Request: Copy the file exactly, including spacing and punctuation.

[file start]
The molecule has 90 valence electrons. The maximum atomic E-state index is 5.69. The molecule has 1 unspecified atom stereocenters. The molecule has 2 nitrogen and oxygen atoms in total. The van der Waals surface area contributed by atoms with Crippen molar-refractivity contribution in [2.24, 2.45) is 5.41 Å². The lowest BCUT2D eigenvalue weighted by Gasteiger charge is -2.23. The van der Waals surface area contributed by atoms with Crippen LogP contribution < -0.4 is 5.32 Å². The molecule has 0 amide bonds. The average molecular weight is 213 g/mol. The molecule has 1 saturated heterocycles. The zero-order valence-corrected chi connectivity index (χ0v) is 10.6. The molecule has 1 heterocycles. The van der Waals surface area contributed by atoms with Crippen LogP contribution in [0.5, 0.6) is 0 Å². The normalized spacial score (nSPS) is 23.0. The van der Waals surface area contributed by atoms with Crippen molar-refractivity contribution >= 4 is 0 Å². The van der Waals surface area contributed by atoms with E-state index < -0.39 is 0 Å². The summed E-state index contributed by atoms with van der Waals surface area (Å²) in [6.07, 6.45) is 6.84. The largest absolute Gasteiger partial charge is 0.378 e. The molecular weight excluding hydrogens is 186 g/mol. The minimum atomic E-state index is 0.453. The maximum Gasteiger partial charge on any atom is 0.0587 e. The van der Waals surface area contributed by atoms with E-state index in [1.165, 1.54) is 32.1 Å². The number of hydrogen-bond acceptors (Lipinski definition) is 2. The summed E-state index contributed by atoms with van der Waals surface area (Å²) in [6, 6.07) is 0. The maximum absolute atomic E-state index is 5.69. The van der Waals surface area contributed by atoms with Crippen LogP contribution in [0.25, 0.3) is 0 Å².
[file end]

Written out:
The molecule has 90 valence electrons. The maximum atomic E-state index is 5.69. The molecule has 1 unspecified atom stereocenters. The molecule has 2 nitrogen and oxygen atoms in total. The van der Waals surface area contributed by atoms with Crippen molar-refractivity contribution in [2.24, 2.45) is 5.41 Å². The lowest BCUT2D eigenvalue weighted by Gasteiger charge is -2.23. The van der Waals surface area contributed by atoms with Crippen LogP contribution < -0.4 is 5.32 Å². The molecule has 0 amide bonds. The average molecular weight is 213 g/mol. The molecule has 1 saturated heterocycles. The zero-order valence-corrected chi connectivity index (χ0v) is 10.6. The molecule has 1 heterocycles. The van der Waals surface area contributed by atoms with Crippen LogP contribution in [0.5, 0.6) is 0 Å². The normalized spacial score (nSPS) is 23.0. The van der Waals surface area contributed by atoms with Crippen molar-refractivity contribution >= 4 is 0 Å². The van der Waals surface area contributed by atoms with E-state index < -0.39 is 0 Å². The summed E-state index contributed by atoms with van der Waals surface area (Å²) in [6.07, 6.45) is 6.84. The largest absolute Gasteiger partial charge is 0.378 e. The molecular weight excluding hydrogens is 186 g/mol. The minimum atomic E-state index is 0.453. The maximum Gasteiger partial charge on any atom is 0.0587 e. The van der Waals surface area contributed by atoms with E-state index in [1.165, 1.54) is 32.1 Å². The number of hydrogen-bond acceptors (Lipinski definition) is 2. The summed E-state index contributed by atoms with van der Waals surface area (Å²) in [6, 6.07) is 0. The maximum absolute atomic E-state index is 5.69. The van der Waals surface area contributed by atoms with Crippen LogP contribution in [0.25, 0.3) is 0 Å².